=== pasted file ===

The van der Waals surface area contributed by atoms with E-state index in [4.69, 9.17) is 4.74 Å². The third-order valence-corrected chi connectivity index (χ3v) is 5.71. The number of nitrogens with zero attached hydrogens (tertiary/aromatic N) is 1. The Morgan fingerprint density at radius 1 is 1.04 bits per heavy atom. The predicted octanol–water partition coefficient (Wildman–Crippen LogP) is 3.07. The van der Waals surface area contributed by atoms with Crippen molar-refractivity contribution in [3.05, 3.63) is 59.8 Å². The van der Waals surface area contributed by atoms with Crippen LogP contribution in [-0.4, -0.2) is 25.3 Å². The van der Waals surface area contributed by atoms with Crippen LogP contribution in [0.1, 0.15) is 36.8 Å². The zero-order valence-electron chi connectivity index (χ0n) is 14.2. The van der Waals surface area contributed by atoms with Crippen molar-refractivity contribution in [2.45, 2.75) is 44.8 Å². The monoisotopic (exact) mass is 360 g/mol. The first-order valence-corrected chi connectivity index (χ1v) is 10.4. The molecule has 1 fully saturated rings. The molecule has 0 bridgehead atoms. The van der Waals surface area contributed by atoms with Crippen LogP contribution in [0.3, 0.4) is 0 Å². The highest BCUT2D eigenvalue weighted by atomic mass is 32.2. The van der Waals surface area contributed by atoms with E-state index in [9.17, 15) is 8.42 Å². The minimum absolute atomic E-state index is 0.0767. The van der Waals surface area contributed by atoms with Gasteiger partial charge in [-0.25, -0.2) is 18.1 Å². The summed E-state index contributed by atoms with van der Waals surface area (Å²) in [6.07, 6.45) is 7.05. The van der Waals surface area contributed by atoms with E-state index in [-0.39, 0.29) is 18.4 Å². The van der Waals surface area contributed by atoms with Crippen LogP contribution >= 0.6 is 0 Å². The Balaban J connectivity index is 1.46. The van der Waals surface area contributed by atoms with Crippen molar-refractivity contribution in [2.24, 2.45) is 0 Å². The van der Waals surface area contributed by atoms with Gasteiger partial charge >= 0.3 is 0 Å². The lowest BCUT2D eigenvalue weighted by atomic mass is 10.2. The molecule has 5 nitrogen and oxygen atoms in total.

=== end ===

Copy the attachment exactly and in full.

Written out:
The van der Waals surface area contributed by atoms with E-state index in [4.69, 9.17) is 4.74 Å². The third-order valence-corrected chi connectivity index (χ3v) is 5.71. The number of nitrogens with zero attached hydrogens (tertiary/aromatic N) is 1. The Morgan fingerprint density at radius 1 is 1.04 bits per heavy atom. The predicted octanol–water partition coefficient (Wildman–Crippen LogP) is 3.07. The van der Waals surface area contributed by atoms with Crippen molar-refractivity contribution in [3.05, 3.63) is 59.8 Å². The van der Waals surface area contributed by atoms with Crippen LogP contribution in [-0.4, -0.2) is 25.3 Å². The van der Waals surface area contributed by atoms with Crippen LogP contribution in [0.1, 0.15) is 36.8 Å². The zero-order valence-electron chi connectivity index (χ0n) is 14.2. The van der Waals surface area contributed by atoms with Crippen molar-refractivity contribution in [2.45, 2.75) is 44.8 Å². The monoisotopic (exact) mass is 360 g/mol. The first-order valence-corrected chi connectivity index (χ1v) is 10.4. The molecule has 1 fully saturated rings. The molecule has 0 bridgehead atoms. The van der Waals surface area contributed by atoms with Crippen LogP contribution in [0.3, 0.4) is 0 Å². The highest BCUT2D eigenvalue weighted by atomic mass is 32.2. The van der Waals surface area contributed by atoms with E-state index in [9.17, 15) is 8.42 Å². The minimum absolute atomic E-state index is 0.0767. The van der Waals surface area contributed by atoms with Gasteiger partial charge in [-0.25, -0.2) is 18.1 Å². The summed E-state index contributed by atoms with van der Waals surface area (Å²) in [6.07, 6.45) is 7.05. The van der Waals surface area contributed by atoms with E-state index in [-0.39, 0.29) is 18.4 Å². The van der Waals surface area contributed by atoms with Crippen LogP contribution >= 0.6 is 0 Å². The Balaban J connectivity index is 1.46. The van der Waals surface area contributed by atoms with Crippen molar-refractivity contribution in [2.24, 2.45) is 0 Å². The van der Waals surface area contributed by atoms with Gasteiger partial charge >= 0.3 is 0 Å². The lowest BCUT2D eigenvalue weighted by atomic mass is 10.2. The molecule has 5 nitrogen and oxygen atoms in total.